At the radio shack, don't forget the white canister of gel flux, because, using a toothpick, you can dob any non-shiny connection and re-heat to secure the connection (as shiny as a chrome Buick bumper). I'd never be able to do tight p2p perfectly without it. Their gel flux is also perfect to combat those nonstick gold plated vias/holes. It is also fairly vital for high quality re-work like component swapping.

Bob, here (attached below) is a layout method, for perfboard.
This easy construction method has three thick solid copper conductors. That photo below is not specifically your power supply, but really the point of these simple power supplies is a good head start with decent performance. And, then you accessorize to suit for a given transformer--all transformers have unique needs. The cap tank is universally useful but there are many rectifier and filter options, so I will attempt to re-draw it modular and this will take a little while.
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Last edited by danielwritesbac; 1st January 2013 at 04:16 AM.
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Old 1st January 2013, 06:23 AM   #79
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I didn't find the Radio Shack painted LED's but I did find several different models of colored body LED. They're all internally yellow LED's 1.86v to 2v range. You can check yours by just lighting one up (low current low voltage wall pack and don't forget the LED's series resistor) and measuring the forward voltage drop across the LED, with DC voltmeter.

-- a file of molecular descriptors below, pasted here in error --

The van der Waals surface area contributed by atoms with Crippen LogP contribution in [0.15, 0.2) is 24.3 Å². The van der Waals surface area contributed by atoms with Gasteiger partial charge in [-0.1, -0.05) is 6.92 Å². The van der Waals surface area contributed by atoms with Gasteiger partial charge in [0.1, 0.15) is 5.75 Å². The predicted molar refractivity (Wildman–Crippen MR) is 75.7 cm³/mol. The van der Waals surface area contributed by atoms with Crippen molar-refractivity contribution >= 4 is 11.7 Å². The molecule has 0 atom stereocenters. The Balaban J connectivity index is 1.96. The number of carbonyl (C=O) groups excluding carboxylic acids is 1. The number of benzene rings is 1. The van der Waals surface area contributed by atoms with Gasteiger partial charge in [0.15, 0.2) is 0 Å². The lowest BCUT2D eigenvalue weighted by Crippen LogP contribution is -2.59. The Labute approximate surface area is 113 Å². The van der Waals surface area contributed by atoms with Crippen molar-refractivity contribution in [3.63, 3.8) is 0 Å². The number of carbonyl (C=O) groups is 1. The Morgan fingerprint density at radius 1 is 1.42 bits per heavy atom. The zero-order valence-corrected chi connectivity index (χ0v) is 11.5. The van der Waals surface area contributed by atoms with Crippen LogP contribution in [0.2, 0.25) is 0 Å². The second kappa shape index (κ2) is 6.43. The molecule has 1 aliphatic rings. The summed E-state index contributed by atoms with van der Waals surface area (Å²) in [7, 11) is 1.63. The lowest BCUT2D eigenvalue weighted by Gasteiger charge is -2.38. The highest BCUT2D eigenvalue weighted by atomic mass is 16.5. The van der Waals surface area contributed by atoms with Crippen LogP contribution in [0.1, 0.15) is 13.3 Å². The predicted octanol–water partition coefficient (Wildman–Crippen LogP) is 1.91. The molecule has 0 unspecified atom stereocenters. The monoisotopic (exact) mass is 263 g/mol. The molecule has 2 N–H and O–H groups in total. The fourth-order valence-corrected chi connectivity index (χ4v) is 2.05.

Just enough current to light it is the diode knee voltage. Its slightly lower than the average figures, but knee voltage (switch-on voltage) is what we need for the calculator and for a bit of safety derating.

Next: LED Resistor Calculator
We put in 37 for voltage, and we put in LED diode drop of 1.86 (put your real figures here).
Current highpoint is led constant current datasheet figure multiplied by 0.43, which is max (and definitely try less, until the output just starts to decrease, which is the actual max). However, a 1/4w resistor is the real limiting factor here. Decrease current until the calculator's "safe pick" resistor is 0.250mw or less.
Result:
With 1.86 diode knee voltage, I get 4.27ma, or in other words. . .
8.2K resistors.
Of course, you could use 10k resistors--just slightly dimmer light.
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Last edited by danielwritesbac; 1st January 2013 at 06:27 AM.
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Old 1st January 2013, 06:16 PM   #80
bcmbob is offline bcmbob  United States
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The faster I am, the behinder I go!

I see one must be more precise when placing arrows I was just too lazy to unscrew the board at the time to take a photo. When I did the 0V - CT element is not so obvious as in the diagrams/examples. Before I build a bomb, where to connect the drain resistors at C1 & C2? It doesn't appear to be a two layer board from what I can see - though that may be deceptive. I don't see any links to the pads on either end.

Also. when using the LED resistor calculator it appears a pot/rheostat is needed to get "actual values". Is that correct.

We are a stretch away from the TDA chip fixes, but I (and hopefully others) appreciate the mini PS tutorials.